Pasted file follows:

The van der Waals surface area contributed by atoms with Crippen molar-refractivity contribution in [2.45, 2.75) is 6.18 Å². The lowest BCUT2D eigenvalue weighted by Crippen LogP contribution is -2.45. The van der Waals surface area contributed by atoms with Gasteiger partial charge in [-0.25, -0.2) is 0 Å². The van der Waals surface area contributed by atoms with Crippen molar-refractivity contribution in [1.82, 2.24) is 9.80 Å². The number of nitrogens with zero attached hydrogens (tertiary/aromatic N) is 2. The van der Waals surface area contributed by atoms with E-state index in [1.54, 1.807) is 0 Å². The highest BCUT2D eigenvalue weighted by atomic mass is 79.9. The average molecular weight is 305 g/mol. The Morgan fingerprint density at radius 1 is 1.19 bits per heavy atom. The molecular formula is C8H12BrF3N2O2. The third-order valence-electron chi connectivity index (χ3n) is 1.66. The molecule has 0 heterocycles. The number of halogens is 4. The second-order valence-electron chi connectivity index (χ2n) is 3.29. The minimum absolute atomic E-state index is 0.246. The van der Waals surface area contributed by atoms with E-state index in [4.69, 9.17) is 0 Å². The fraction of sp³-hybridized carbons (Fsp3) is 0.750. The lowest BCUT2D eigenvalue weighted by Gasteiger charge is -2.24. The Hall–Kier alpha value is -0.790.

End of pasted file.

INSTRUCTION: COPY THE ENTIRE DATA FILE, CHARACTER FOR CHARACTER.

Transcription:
The van der Waals surface area contributed by atoms with Crippen molar-refractivity contribution in [2.45, 2.75) is 6.18 Å². The lowest BCUT2D eigenvalue weighted by Crippen LogP contribution is -2.45. The van der Waals surface area contributed by atoms with Gasteiger partial charge in [-0.25, -0.2) is 0 Å². The van der Waals surface area contributed by atoms with Crippen molar-refractivity contribution in [1.82, 2.24) is 9.80 Å². The number of nitrogens with zero attached hydrogens (tertiary/aromatic N) is 2. The van der Waals surface area contributed by atoms with E-state index in [1.54, 1.807) is 0 Å². The highest BCUT2D eigenvalue weighted by atomic mass is 79.9. The average molecular weight is 305 g/mol. The Morgan fingerprint density at radius 1 is 1.19 bits per heavy atom. The molecular formula is C8H12BrF3N2O2. The third-order valence-electron chi connectivity index (χ3n) is 1.66. The molecule has 0 heterocycles. The number of halogens is 4. The second-order valence-electron chi connectivity index (χ2n) is 3.29. The minimum absolute atomic E-state index is 0.246. The van der Waals surface area contributed by atoms with E-state index in [4.69, 9.17) is 0 Å². The fraction of sp³-hybridized carbons (Fsp3) is 0.750. The lowest BCUT2D eigenvalue weighted by Gasteiger charge is -2.24. The Hall–Kier alpha value is -0.790.